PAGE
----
|Sir Henry Morton Stanley|
Best known as the man who famously asked, "Dr. Livingstone, I presume?" upon finding the lost explorer in Africa, Sir Henry Morton Stanley was a celebrity with worldwide fame for his explorations of the Congo Basin. He is also a man with a most unusual past.
Born in 1814 in Wales, Stanley emigrated to America at the age of eighteen and served in the Civil War as both a Union and Confederate soldier. As a soldier in the Confederate Army's 6th Arkansas Infantry Regiment, he was captured at the Battle of Shiloh in 1862 and imprisoned at Camp Douglas in Illinois. While a prisoner, he caught the attention of the prison camp's commander, Col. James Mulligan, who convinced him to join the Union Army.
While Stanley was a prisoner of war, he had a brush with the paranormal. On the morning of Wednesday, April 16, 1862, Stanley was playing cards with other Confederate prisoners when he felt something soft touch the back of his neck. He suddenly lost consciousness.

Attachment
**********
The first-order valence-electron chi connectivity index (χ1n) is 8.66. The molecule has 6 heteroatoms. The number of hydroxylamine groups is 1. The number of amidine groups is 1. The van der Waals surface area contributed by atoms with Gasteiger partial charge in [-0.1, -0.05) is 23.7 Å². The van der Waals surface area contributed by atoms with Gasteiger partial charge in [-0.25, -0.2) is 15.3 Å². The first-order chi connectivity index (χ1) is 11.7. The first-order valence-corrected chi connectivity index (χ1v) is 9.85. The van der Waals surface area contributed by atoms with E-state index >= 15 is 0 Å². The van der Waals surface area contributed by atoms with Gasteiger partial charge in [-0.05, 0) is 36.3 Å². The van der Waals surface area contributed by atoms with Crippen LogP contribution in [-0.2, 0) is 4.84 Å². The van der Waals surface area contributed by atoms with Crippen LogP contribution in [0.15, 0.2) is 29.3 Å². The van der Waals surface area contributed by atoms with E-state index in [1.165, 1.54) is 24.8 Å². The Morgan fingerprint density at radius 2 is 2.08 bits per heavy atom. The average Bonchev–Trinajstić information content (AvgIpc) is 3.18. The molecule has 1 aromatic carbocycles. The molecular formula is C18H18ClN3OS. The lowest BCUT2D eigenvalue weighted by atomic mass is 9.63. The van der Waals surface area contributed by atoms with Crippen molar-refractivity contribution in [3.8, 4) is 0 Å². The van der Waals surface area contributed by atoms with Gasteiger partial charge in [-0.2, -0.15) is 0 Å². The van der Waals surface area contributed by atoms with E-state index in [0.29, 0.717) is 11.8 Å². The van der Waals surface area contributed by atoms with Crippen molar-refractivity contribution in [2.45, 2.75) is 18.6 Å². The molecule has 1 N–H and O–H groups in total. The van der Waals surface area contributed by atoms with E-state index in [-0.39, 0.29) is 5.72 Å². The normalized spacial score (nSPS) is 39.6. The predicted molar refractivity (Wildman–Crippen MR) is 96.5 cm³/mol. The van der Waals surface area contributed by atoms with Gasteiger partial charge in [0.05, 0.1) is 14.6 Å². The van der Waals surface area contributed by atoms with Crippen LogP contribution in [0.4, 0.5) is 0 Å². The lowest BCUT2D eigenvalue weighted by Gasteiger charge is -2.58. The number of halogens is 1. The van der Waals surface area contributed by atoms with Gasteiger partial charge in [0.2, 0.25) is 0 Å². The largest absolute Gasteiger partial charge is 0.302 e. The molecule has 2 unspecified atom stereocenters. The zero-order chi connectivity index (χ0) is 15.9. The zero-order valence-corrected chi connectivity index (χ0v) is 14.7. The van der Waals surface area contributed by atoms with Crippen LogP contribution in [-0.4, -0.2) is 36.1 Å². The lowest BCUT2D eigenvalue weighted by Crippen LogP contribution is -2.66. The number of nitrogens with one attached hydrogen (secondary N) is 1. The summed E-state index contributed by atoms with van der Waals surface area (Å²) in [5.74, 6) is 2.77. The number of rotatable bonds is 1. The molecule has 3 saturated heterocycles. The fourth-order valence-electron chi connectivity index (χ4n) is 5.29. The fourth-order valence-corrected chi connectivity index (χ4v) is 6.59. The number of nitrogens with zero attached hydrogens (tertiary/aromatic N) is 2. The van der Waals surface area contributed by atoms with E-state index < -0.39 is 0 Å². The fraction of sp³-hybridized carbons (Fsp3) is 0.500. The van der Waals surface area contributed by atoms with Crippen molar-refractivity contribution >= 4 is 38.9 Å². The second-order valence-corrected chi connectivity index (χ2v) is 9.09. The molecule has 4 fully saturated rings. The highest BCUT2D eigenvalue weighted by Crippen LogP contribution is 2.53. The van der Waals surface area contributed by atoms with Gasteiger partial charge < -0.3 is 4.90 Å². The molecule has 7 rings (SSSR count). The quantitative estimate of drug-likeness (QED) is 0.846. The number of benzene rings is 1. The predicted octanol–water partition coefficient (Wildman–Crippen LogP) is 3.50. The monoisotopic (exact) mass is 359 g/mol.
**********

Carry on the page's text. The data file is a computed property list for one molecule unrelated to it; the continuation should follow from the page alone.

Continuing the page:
During his unconsciousness he saw clearly the small village in Wales where he had been born and raised. He later wrote that he felt as if he was floating over the landscape. He floated into the house of his aunt, Mary, and into her bedroom, where he discovered her near death. He heard his aunt's dying words, stating that she was sorry that she had been so unkind to him as a child. Stanley clasped her hand and his aunt breathed her last breath.
Henry Stanley then jolted back into consciousness and asked the Confederate prisoners at the card table what had happened. They stared at him in confusion, and told Stanley that he had just spoken to them a few seconds earlier. Stanley's unconsciousness, which seemed to him to last for almost an hour, had only lasted a fraction of a second.
Stanley later received word that his aunt had passed away on April 17, just a few hours after his strange experience.
A Massachusetts native, Anna Newburg is a freelance writer and co-creator of Journal of the Bizarre.